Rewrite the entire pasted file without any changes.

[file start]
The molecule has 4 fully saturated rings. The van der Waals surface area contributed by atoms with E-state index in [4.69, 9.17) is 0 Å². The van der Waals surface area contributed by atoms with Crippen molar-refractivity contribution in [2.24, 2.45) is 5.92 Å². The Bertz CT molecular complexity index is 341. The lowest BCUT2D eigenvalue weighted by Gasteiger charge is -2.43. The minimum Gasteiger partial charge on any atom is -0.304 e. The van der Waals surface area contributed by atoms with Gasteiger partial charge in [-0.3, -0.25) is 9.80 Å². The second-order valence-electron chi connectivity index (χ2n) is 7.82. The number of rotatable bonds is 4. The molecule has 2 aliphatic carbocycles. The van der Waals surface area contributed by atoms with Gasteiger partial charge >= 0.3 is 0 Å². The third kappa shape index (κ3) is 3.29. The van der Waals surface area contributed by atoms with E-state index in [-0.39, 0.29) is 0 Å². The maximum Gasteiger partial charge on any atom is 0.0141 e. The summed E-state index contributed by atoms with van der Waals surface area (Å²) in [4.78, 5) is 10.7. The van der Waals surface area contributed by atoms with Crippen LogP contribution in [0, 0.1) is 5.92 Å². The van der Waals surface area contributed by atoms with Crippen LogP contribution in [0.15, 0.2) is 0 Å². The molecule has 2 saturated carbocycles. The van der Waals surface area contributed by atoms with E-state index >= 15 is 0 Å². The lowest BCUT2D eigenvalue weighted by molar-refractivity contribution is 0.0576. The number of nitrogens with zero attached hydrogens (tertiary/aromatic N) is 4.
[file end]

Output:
The molecule has 4 fully saturated rings. The van der Waals surface area contributed by atoms with E-state index in [4.69, 9.17) is 0 Å². The van der Waals surface area contributed by atoms with Crippen molar-refractivity contribution in [2.24, 2.45) is 5.92 Å². The Bertz CT molecular complexity index is 341. The lowest BCUT2D eigenvalue weighted by Gasteiger charge is -2.43. The minimum Gasteiger partial charge on any atom is -0.304 e. The van der Waals surface area contributed by atoms with Gasteiger partial charge in [-0.3, -0.25) is 9.80 Å². The second-order valence-electron chi connectivity index (χ2n) is 7.82. The number of rotatable bonds is 4. The molecule has 2 aliphatic carbocycles. The van der Waals surface area contributed by atoms with Gasteiger partial charge >= 0.3 is 0 Å². The third kappa shape index (κ3) is 3.29. The van der Waals surface area contributed by atoms with E-state index in [-0.39, 0.29) is 0 Å². The maximum Gasteiger partial charge on any atom is 0.0141 e. The summed E-state index contributed by atoms with van der Waals surface area (Å²) in [4.78, 5) is 10.7. The van der Waals surface area contributed by atoms with Crippen LogP contribution in [0, 0.1) is 5.92 Å². The van der Waals surface area contributed by atoms with Crippen LogP contribution in [0.15, 0.2) is 0 Å². The molecule has 2 saturated carbocycles. The van der Waals surface area contributed by atoms with E-state index >= 15 is 0 Å². The lowest BCUT2D eigenvalue weighted by molar-refractivity contribution is 0.0576. The number of nitrogens with zero attached hydrogens (tertiary/aromatic N) is 4.